To command the potential of educators to generate good ideas for the benefit of our children, school leaders need to help educators simplify what it is that they are required to think about.

“You can’t think without boxes” – Luc de Brabandere

Concepts are simplifications and to think about the world is mostly about making simplifications or mental models. We can never hold in our head what is in the world. We only have simplifications of what it is we have experienced or interpreted through the experiences and sharings of others. In education, these simplifications are often created through data collected on students in relation to achievement, attendance, behavior, socio-economics, et cetera.

The most common term for a simplification in this sense is ‘box.’ Thinking inside or outside the box refers to using a simplification to understand and generate ideas in relation to the issue being thought about.

George Couros, the author of The Innovator’s Mindset, asserts that schools are often subject to budgetary and other constraints and therefore need to “innovate inside the box.” I agree with his sentiment and Luc de Brabandere would suggest that thinking outside the box does not mean thinking outside of the school. It just means to think about the school in a different way. But to think about schools in a different way, educators need to build a new box.

To command the potential of educators to generate good ideas for the benefit of our children, school leaders need to help educators build new boxes within which to think.

“Not a single idea is born good” – Luc de Brabandere

The truth is that imagination generates new ideas and judgment determines whether they are good or not. To ignore these two steps is to ignore the laws of thinking.

The best way to have a good idea is to have many ideas and that is a logical advantage to us working in groups. However, that advantage is lost if we ignore the laws of thinking. The laws of thinking require us to suspend judgement until the idea has been imagined. It is impossible for us to engage both sides of our brains to fully imagine an idea and judge it simultaneously. Any attempt to do so inevitably leads to ‘Yes but…’ Syndrome (YBS) as I have reflected upon previously.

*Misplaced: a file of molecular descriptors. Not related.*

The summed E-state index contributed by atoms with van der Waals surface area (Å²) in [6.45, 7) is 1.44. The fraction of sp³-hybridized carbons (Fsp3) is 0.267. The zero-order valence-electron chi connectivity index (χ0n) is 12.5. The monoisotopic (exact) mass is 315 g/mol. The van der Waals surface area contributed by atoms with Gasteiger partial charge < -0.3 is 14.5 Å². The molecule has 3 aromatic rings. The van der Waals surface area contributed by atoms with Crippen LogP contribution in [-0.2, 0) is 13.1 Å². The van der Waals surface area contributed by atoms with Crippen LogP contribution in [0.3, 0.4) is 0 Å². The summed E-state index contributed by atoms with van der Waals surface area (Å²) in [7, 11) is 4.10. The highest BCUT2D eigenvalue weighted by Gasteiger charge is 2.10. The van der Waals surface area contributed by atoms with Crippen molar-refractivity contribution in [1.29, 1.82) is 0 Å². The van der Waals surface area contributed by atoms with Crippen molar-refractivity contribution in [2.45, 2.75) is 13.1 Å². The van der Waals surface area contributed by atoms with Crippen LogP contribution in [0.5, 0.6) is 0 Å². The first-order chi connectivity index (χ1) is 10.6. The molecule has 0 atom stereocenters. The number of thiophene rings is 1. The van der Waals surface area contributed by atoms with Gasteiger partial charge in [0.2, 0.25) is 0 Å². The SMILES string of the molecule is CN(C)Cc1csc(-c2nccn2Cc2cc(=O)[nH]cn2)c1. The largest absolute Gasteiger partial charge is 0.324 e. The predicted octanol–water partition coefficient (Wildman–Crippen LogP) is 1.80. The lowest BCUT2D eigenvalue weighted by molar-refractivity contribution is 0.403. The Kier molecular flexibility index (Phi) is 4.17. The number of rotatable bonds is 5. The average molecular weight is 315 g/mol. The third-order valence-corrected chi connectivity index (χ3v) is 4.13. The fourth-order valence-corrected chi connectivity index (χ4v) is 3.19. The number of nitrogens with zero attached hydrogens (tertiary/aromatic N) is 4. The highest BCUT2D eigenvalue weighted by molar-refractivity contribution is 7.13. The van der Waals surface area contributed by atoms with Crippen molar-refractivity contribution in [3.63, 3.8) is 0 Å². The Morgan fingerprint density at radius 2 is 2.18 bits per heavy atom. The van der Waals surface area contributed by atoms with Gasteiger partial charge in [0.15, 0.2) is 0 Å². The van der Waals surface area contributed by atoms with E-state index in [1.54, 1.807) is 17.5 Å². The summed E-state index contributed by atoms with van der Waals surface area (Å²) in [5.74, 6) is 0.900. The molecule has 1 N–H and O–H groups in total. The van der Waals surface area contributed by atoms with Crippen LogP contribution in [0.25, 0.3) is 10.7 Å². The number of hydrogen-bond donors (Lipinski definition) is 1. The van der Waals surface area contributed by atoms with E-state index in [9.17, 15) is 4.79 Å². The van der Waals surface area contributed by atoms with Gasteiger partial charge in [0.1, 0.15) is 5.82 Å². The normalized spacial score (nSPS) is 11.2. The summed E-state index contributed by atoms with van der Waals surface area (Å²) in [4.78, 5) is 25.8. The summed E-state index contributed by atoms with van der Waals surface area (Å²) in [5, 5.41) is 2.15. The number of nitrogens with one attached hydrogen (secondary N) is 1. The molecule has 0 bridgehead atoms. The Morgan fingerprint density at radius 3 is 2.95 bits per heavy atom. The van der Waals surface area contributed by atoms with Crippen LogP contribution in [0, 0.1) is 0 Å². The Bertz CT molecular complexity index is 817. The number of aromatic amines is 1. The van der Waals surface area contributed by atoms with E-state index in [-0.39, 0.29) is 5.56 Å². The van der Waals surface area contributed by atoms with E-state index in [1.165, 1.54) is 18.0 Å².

YBS prevents us from consistently generating and maximizing the potential of good ideas for the benefit of our students. As individuals, it can prevent us from sharing ideas. As a group, it can prevent us from fully imagining and exploring the possibilities of an idea that has been shared.

To command the potential of educators to generate good ideas for the benefit of our children, school leaders need to eradicate YBS.

School leaders inevitably find themselves in charge of change. To command the potential of those that they lead to manage change, the laws of thinking must be obeyed.

Couros, George. The Innovator’s Mindset: Empower Learning, Unleash Talent, and Lead a Culture of Creativity. Dave Burgess Consulting, Inc., 2015.

*Luc de Brabandere facilitated What Managers Can Learn From Philosophers.

Francis Bacon